Hitchhiking in the south of Sweden. June 2023

Here's the gist of our hitchhiking journey from Copenhagen to Uppsala in June 2023. In hitchhiking communities Sweden (along with other Scandinavian countries) is often described as a paradise for thumbing. We'd say it's a bit more difficult than Iceland but hey, at least the weather is nicer. You don't stand out there feeling miserable under a pissing rain and a freezing wind at seven degrees Celsius in July trying to hitch a ride out of Reykjavik airport. However, we must admit that this particular summer in Sweden was abnormally warm, dry, sunny and overall pleasant.

There are also some things about Swedes that we learned from our couchsurfing hosts. This secret knowledge might come in handy if you are planning to hit the road in this country. Firstly, they need a lot of time to make a decision so you'd better be visible from afar. Secondly, they like watching American horror movies where every hitchhiker is a murderer. Just try to look innocent, that's all! Now let's go!

Hitchhiking in Sweden

Copenhagen - Billinge

It took us two hours and three cars to cover 86 km from the capital of Denmark to our couchsurfing host in Sweden.

The first driver was from India who's been living in Denmark for ten years. He picked us up at the bus stop near the Copenhagen airport. He was heading to work in Lund and brought us across the Øresund bridge and through the border.

At the roundabout near Lund an old local farmer picked us up. He spoke good English and told us that he was following several YouTube channels on off-grid living in Central Portugal. However, he's never been to Portugal himself.

Our last driver on this trip was a cheerful middle-aged Swedish woman who works as a customs officer. Surprisingly, after the pandemic, she is somehow able to carry out her duties from the home office. She also works as a firefighter in her village. She told us that although firefighters are volunteers in Sweden, they get paid and are highly respected in their community. They are allowed to perform those hobby duties during regular working hours. "If there's an alarm, I jump into my own car and rush to the fire station. There we all get into a fire truck and drive to the scene of the accident. I have put out a lot of fires!" she said proudly.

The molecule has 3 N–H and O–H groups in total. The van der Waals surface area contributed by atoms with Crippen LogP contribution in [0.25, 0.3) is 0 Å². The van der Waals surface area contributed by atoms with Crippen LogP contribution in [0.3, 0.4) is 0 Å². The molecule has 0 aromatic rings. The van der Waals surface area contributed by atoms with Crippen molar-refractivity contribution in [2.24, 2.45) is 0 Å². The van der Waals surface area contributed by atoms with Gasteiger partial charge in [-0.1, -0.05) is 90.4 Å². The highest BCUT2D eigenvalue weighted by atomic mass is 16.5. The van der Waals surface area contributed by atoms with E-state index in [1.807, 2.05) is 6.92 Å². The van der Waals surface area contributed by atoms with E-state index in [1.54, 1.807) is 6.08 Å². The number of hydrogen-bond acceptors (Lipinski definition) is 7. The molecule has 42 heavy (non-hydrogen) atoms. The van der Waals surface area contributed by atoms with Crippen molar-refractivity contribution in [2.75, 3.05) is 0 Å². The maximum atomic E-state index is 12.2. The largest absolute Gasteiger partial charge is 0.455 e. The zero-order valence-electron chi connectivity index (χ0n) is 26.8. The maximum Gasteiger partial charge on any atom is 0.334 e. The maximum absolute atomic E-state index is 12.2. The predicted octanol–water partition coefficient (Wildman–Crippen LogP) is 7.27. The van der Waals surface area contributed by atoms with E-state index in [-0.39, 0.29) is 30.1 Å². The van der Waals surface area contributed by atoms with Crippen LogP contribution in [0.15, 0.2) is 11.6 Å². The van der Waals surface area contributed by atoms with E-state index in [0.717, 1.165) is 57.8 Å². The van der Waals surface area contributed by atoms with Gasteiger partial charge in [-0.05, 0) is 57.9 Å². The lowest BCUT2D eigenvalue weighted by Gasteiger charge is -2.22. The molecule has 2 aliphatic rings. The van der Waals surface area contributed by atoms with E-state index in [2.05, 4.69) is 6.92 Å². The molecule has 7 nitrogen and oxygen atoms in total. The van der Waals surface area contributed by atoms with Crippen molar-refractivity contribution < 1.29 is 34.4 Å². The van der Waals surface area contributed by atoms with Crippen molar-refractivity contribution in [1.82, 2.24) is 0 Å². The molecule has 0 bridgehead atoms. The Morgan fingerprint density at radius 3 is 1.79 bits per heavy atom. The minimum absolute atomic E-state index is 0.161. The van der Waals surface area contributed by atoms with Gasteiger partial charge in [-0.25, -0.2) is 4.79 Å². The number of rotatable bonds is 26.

Hitchhiking in Sweden

Billinge - Växjö

During our first full hitchhiking day in Sweden we covered 165 km thanks to five drivers. Two of them were from the Balkans and three were Swedes.

We started the day at a bus stop outside the church in Billinge. After about 20 minutes of waiting, an elderly man stopped. He was very surprised to learn that we were hitchhiking on purpose, not because we'd missed the bus. He recalled how, as a young man, he traveled with a thumb from Sweden to Greece, and then through the former Yugoslavia. In fact, as we eventually learned, the most common reason people decide to stop for us is memories of the adventures they had in their youth.

Our next driver was a Macedonian who owns a pizzeria in Höör. When we got into his car, it became obvious he was not a local. The seat belts were broken or non-existent, and the driver immediately commented, "That's not necessary, we don't have police here." He was the first foreigner to tell us that the Swedes would never stop for hitchhikers because they were afraid. The little experience we had already showed the opposite, but we decided not to argue. He seemed extremely confident in his views because he had been living in Sweden for thirty years.

He dropped us off in front of his restaurant. We walked through the town and found what seemed to be a good hitchhiking spot on the E23 road. It took us a while to catch a ride though and we managed to cover only 10 km. It was a Swedish hippie guy with dreamcatchers on the windshield. He was complaining about the government throughout the whole short ten-minute trip.

After him, a guy from Kosovo picked us up. He had a two-year-old son in the front seat. However, that didn't stop him from taking his hands off the wheel every time he tried to make his point in the conversation. He launched into the same rant about Swedes being scared of hitchhikers and punctuated every sentence with the emphatic "I promise!".

We must mention though that both Balkan fellows had decent jobs, liked living in Sweden and praised social democracy. Yet thanks to them our hitchhiking journey got seasoned with a bit of a Balkan flavor and gave us a flashback of our trip through Bosnia and Croatia in 2018.

Our last driver for that day was definitely a character. Not only did he save us from a completely hopeless spot, he also brought us all the way to Växjö for 115 kilometers. He was a viking-looking rock musician from Malmö with a lot of weird stories to tell about his hectic life. "If I pick up a hitchhiker there's a very slim chance she's an axe murderer but if I don't there's a 100 percent chance I'm an asshole" — were his words. That would be a grand epigraph for a yet-to-be-written book about thumbing, don't you think? Or a disclaimer for an American horror movie?!